As I related in my previous posts about Metro PCS, my long term frustration with Metro’s customer service (or lack thereof) drove me to to contact the CEO’s of both Metro and T-Mobile, Metro’s parent company (Metro PCS has since changed their name to Metro by T-Mobile). However, this was not the first time I made the decision to contact a company’s CEO over dissatisfaction with the company’s service (I actually contacted L.L. Bean’s CEO, to compliment L.L. Bean about their great customer service and got a very nice e-mail response from the grandson of the company’s founder).
The first time I made the decision to contact a company’s CEO, was about 3 ½ years earlier, in I believe June of 2014. The company in question was Newell Rubbermaid (now called Newell Brands, and founded in 1903 as Newell Company). According to the company’s website, www.newellbrands.com, , the company currently purports to sell products in close to 200 countries, comprises “over 150 brands across 8 global divisions,” and employees over 40,000 people.
According to wikipedia.org , Newell Brands’ revenue was close to 15 billion in 2017. The company’s CEO, at the time and now (and to whom I recently sent a second e-mail complaint) is Michael B. Polk. Per Wikipedia, Newell Brands’ diversified portfolio of products includes Rubbermaid “Rubbermaid food storage” containers, “Coleman outdoor products, “Kitchen electronics,” such as Sunbeam, Crock-Pot, and Mr. Coffee, Yankee Candles, and high-end writing instruments (pens), including Parker and Waterman.
As some of you who follow my blog and twitter site may know, I like collecting pens, and so it was over quality issues, with both Parker and Waterman pens, that I contacted Mr. Polk. Although I probably would not recommend contacting a company’s CEO all the time, I have gotten quick and positive responses in all three cases (two were to Mr. Polk).
I think it was a combination of factors that drove me to e-mail Mr. Polk. First, I felt that I received a very poor response when I contacted the customer service center’s supervisor. Secondly, I was more than a bit annoyed that the company kept insisting on their attention to quality, despite multiple serious quality issues I encountered with at least three of their high priced pens (the Waterman retails for about $150, and the first Parker pen I had issues with had a retail value of $300). Third, Parker initially lied to me, regarding the issue with the first Parker pen. Finally, when I was younger, my dad frequently would ask for a manager when calling a company to complain.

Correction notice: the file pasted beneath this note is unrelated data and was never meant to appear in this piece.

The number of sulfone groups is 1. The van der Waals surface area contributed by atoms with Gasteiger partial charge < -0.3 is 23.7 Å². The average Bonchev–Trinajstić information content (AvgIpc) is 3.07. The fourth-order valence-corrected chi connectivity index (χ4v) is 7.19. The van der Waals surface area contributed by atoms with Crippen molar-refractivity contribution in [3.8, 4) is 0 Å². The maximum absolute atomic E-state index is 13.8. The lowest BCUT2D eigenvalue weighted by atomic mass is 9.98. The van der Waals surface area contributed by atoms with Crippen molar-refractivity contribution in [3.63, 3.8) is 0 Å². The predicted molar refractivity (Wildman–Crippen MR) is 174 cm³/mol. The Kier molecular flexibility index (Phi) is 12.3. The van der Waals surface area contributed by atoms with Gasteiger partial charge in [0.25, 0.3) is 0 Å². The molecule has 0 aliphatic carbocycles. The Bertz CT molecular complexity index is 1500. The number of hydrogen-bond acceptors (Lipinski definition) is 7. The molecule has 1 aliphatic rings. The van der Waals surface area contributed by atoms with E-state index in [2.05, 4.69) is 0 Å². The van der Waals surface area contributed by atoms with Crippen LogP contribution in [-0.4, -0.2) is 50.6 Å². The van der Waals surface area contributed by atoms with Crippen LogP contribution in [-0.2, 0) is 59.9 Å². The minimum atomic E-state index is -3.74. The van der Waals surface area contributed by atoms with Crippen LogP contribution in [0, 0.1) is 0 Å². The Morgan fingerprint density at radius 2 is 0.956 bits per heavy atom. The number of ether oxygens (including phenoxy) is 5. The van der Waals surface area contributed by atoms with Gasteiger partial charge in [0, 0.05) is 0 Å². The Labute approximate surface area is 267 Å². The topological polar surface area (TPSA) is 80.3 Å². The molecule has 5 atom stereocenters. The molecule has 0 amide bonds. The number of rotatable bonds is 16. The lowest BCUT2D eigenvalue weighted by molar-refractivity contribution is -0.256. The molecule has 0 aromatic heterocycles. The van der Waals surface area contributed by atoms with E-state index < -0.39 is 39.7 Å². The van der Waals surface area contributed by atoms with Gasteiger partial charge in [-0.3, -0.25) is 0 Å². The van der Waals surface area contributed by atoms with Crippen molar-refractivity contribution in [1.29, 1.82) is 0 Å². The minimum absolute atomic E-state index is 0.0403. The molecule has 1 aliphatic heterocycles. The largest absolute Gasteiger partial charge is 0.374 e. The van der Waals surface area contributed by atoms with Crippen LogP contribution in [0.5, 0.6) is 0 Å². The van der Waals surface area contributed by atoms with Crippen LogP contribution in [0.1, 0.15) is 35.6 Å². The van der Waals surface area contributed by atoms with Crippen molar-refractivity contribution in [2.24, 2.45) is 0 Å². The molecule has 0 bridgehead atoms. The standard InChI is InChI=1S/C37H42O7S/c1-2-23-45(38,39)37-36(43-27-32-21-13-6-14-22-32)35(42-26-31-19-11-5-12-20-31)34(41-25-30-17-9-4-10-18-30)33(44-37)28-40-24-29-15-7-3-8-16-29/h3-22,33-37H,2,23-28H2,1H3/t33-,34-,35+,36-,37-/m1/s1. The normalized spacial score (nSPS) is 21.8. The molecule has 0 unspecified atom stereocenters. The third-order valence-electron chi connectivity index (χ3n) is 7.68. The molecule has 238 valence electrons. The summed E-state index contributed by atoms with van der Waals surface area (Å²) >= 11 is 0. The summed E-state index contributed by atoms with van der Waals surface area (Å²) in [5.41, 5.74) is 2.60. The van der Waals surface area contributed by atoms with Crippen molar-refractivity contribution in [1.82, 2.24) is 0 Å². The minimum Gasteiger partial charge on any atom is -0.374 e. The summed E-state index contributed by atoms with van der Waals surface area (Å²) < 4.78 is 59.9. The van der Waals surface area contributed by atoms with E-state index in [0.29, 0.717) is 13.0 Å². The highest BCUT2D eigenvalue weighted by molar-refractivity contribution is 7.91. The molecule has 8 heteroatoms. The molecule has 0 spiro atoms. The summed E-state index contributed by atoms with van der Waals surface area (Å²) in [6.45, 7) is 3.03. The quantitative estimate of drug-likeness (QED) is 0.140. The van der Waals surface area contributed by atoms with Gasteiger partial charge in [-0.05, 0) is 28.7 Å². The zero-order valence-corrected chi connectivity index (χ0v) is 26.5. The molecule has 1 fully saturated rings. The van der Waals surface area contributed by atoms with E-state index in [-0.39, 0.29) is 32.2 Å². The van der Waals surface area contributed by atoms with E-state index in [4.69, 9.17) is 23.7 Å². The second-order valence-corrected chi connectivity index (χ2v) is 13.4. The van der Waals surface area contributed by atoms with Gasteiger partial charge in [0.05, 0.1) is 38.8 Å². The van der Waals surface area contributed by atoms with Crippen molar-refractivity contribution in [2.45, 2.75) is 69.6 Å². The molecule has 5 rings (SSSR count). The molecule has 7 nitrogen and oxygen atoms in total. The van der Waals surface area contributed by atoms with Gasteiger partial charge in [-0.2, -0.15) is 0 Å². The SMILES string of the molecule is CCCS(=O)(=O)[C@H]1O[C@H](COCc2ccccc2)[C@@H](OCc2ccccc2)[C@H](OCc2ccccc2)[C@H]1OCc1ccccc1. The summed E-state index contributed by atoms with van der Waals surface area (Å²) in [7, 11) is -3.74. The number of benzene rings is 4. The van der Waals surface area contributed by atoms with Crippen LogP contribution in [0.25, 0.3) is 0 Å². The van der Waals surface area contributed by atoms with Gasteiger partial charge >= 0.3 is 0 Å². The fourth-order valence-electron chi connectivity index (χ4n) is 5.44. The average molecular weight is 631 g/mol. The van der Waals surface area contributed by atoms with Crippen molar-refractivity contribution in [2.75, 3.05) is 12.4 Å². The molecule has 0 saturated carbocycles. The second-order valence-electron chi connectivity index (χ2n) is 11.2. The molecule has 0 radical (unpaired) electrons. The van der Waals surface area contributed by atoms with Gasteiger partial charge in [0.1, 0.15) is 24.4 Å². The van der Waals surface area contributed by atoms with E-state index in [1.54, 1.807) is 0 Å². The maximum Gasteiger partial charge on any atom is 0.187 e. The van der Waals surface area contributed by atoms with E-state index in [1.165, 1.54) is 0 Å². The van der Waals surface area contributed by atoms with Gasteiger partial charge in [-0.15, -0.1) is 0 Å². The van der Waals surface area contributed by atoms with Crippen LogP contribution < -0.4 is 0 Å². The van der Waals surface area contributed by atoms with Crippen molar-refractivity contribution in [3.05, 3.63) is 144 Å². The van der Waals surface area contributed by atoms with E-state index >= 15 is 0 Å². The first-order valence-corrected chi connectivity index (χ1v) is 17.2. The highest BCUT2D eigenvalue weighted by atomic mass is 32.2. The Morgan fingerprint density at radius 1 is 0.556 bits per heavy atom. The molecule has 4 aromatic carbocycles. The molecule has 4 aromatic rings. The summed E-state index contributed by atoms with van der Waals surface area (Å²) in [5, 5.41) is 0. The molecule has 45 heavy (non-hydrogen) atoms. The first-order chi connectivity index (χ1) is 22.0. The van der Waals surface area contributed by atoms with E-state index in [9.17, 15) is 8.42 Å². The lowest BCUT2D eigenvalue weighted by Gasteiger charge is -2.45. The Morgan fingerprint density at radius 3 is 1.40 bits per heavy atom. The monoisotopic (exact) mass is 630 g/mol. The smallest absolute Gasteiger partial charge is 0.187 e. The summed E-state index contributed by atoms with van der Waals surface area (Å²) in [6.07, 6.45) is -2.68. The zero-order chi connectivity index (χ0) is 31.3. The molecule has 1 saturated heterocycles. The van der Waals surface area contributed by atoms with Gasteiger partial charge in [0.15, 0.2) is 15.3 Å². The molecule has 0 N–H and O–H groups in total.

In any case, according to my records, from what I believe was my initial written complaint letter, on 7/24/14 (yes I still have a copy of the letter; at some point I plan to share, on this blog, copies of some of the letters, including the one I sent to Mr. Polk), to Newell Rubbermaid’s Parker/Waterman Service Center (at the time located in Wisconsin; I believe they are now in North Carolina), I had spoken in June to a Ms. Mary Boufford, a supervisor in Parker-Waterman’s SAS (Service After Sales Department, a misnomer if ever I heard one).
The problem with the Waterman pen, called a Carene (believe this is from a French word for sailing), was that a large section of the lacquer, on the top half of the pen, had completely worn away. The one I had was a green marble color called “Sea Green Shimmer” (Waterman has since discontinued this color). The problem with the Parker pen I had (called a blue checks Duofold, which had a beautiful blue marble pattern), was that large noticeable sections of the Platinum plated cap had worn away, and now had an unattractive red color- I believe the plating had rusted or oxidized).
When I placed a follow up call, on August 18, 2014, to the Service center, they lied about the Parker, stating one of the problems was that the twist mechanism was broken. This was patently false. Also, per an e-mail response I had received from Ms., Boufford, prior to the above call, Ms. Bouffard had advised: 1) I would have to pay $13 for Handling and Shipping of the replacement Waterman (after I had paid a significant amount of money – including shipping and insurance- to send both pens back to Parker-Waterman) and 2) the issue with Parker was an “oxidation (rust) issue, either due to excessive sweat or the use of a corrosive cleaning product,” and this was [NOT] a warrantee issue.